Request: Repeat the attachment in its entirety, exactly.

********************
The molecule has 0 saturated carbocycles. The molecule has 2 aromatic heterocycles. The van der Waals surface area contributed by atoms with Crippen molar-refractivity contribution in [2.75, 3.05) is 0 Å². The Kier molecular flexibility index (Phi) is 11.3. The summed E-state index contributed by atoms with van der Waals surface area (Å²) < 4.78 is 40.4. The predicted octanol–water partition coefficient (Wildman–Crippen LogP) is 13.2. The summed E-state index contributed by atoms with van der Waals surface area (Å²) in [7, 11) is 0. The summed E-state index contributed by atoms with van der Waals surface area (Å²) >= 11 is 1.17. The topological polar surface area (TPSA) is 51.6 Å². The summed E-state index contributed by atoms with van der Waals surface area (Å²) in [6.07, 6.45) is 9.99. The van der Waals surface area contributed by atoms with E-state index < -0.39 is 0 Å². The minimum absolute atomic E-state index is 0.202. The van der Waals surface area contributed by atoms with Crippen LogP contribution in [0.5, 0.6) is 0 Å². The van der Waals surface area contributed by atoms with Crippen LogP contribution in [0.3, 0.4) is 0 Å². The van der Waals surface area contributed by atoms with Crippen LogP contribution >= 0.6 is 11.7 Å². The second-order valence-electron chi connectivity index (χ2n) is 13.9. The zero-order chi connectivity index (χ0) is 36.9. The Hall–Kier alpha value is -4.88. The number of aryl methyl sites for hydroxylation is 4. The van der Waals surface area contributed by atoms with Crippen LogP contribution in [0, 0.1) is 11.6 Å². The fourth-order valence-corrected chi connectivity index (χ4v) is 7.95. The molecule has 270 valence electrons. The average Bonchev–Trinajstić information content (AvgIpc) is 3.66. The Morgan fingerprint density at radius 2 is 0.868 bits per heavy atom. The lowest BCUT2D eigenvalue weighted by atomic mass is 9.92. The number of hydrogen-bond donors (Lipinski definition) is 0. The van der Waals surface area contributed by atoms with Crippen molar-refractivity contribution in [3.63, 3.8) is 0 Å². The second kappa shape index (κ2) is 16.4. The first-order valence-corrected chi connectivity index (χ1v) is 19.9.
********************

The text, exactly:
The molecule has 0 saturated carbocycles. The molecule has 2 aromatic heterocycles. The van der Waals surface area contributed by atoms with Crippen molar-refractivity contribution in [2.75, 3.05) is 0 Å². The Kier molecular flexibility index (Phi) is 11.3. The summed E-state index contributed by atoms with van der Waals surface area (Å²) < 4.78 is 40.4. The predicted octanol–water partition coefficient (Wildman–Crippen LogP) is 13.2. The summed E-state index contributed by atoms with van der Waals surface area (Å²) in [7, 11) is 0. The summed E-state index contributed by atoms with van der Waals surface area (Å²) >= 11 is 1.17. The topological polar surface area (TPSA) is 51.6 Å². The summed E-state index contributed by atoms with van der Waals surface area (Å²) in [6.07, 6.45) is 9.99. The van der Waals surface area contributed by atoms with E-state index < -0.39 is 0 Å². The minimum absolute atomic E-state index is 0.202. The van der Waals surface area contributed by atoms with Crippen LogP contribution in [0.5, 0.6) is 0 Å². The van der Waals surface area contributed by atoms with Crippen LogP contribution in [0.3, 0.4) is 0 Å². The van der Waals surface area contributed by atoms with Crippen LogP contribution >= 0.6 is 11.7 Å². The second-order valence-electron chi connectivity index (χ2n) is 13.9. The zero-order chi connectivity index (χ0) is 36.9. The Hall–Kier alpha value is -4.88. The number of aryl methyl sites for hydroxylation is 4. The van der Waals surface area contributed by atoms with Crippen LogP contribution in [0, 0.1) is 11.6 Å². The fourth-order valence-corrected chi connectivity index (χ4v) is 7.95. The molecule has 270 valence electrons. The average Bonchev–Trinajstić information content (AvgIpc) is 3.66. The Morgan fingerprint density at radius 2 is 0.868 bits per heavy atom. The lowest BCUT2D eigenvalue weighted by atomic mass is 9.92. The number of hydrogen-bond donors (Lipinski definition) is 0. The van der Waals surface area contributed by atoms with Crippen molar-refractivity contribution in [3.63, 3.8) is 0 Å². The second kappa shape index (κ2) is 16.4. The first-order valence-corrected chi connectivity index (χ1v) is 19.9.